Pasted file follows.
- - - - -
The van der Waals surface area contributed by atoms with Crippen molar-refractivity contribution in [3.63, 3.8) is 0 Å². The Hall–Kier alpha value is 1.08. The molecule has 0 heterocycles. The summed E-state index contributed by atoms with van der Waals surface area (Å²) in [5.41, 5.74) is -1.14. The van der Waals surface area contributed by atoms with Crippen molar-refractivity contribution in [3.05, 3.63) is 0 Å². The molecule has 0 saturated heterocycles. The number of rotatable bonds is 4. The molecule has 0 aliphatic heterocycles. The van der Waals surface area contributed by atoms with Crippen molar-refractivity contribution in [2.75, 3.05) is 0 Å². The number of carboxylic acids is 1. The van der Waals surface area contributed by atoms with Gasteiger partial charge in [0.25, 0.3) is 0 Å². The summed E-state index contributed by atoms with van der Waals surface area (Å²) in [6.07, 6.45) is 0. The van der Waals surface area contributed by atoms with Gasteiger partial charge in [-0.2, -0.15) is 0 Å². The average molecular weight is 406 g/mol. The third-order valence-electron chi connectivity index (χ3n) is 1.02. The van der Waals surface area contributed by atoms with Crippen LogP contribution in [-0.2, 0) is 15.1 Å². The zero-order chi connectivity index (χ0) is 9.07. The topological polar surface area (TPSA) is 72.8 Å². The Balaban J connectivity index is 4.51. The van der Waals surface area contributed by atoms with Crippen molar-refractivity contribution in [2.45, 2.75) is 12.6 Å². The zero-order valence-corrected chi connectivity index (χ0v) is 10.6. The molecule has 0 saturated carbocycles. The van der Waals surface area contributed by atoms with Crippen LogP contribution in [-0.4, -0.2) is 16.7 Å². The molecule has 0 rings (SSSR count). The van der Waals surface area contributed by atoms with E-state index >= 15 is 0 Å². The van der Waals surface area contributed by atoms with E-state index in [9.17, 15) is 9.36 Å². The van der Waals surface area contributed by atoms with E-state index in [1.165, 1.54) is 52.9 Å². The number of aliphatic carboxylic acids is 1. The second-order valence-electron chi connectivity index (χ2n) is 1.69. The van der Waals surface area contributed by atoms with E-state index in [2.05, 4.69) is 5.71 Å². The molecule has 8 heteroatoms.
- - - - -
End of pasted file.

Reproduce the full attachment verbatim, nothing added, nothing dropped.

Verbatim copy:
The van der Waals surface area contributed by atoms with Crippen molar-refractivity contribution in [3.63, 3.8) is 0 Å². The Hall–Kier alpha value is 1.08. The molecule has 0 heterocycles. The summed E-state index contributed by atoms with van der Waals surface area (Å²) in [5.41, 5.74) is -1.14. The van der Waals surface area contributed by atoms with Crippen molar-refractivity contribution in [3.05, 3.63) is 0 Å². The molecule has 0 saturated heterocycles. The number of rotatable bonds is 4. The molecule has 0 aliphatic heterocycles. The van der Waals surface area contributed by atoms with Crippen molar-refractivity contribution in [2.75, 3.05) is 0 Å². The number of carboxylic acids is 1. The van der Waals surface area contributed by atoms with Gasteiger partial charge in [0.25, 0.3) is 0 Å². The summed E-state index contributed by atoms with van der Waals surface area (Å²) in [6.07, 6.45) is 0. The van der Waals surface area contributed by atoms with Gasteiger partial charge in [-0.2, -0.15) is 0 Å². The average molecular weight is 406 g/mol. The third-order valence-electron chi connectivity index (χ3n) is 1.02. The van der Waals surface area contributed by atoms with Crippen LogP contribution in [-0.2, 0) is 15.1 Å². The zero-order chi connectivity index (χ0) is 9.07. The topological polar surface area (TPSA) is 72.8 Å². The Balaban J connectivity index is 4.51. The van der Waals surface area contributed by atoms with Crippen molar-refractivity contribution in [2.45, 2.75) is 12.6 Å². The zero-order valence-corrected chi connectivity index (χ0v) is 10.6. The molecule has 0 saturated carbocycles. The van der Waals surface area contributed by atoms with Crippen LogP contribution in [-0.4, -0.2) is 16.7 Å². The molecule has 0 rings (SSSR count). The van der Waals surface area contributed by atoms with E-state index >= 15 is 0 Å². The van der Waals surface area contributed by atoms with E-state index in [9.17, 15) is 9.36 Å². The van der Waals surface area contributed by atoms with E-state index in [1.165, 1.54) is 52.9 Å². The number of aliphatic carboxylic acids is 1. The second-order valence-electron chi connectivity index (χ2n) is 1.69. The van der Waals surface area contributed by atoms with E-state index in [2.05, 4.69) is 5.71 Å². The molecule has 8 heteroatoms.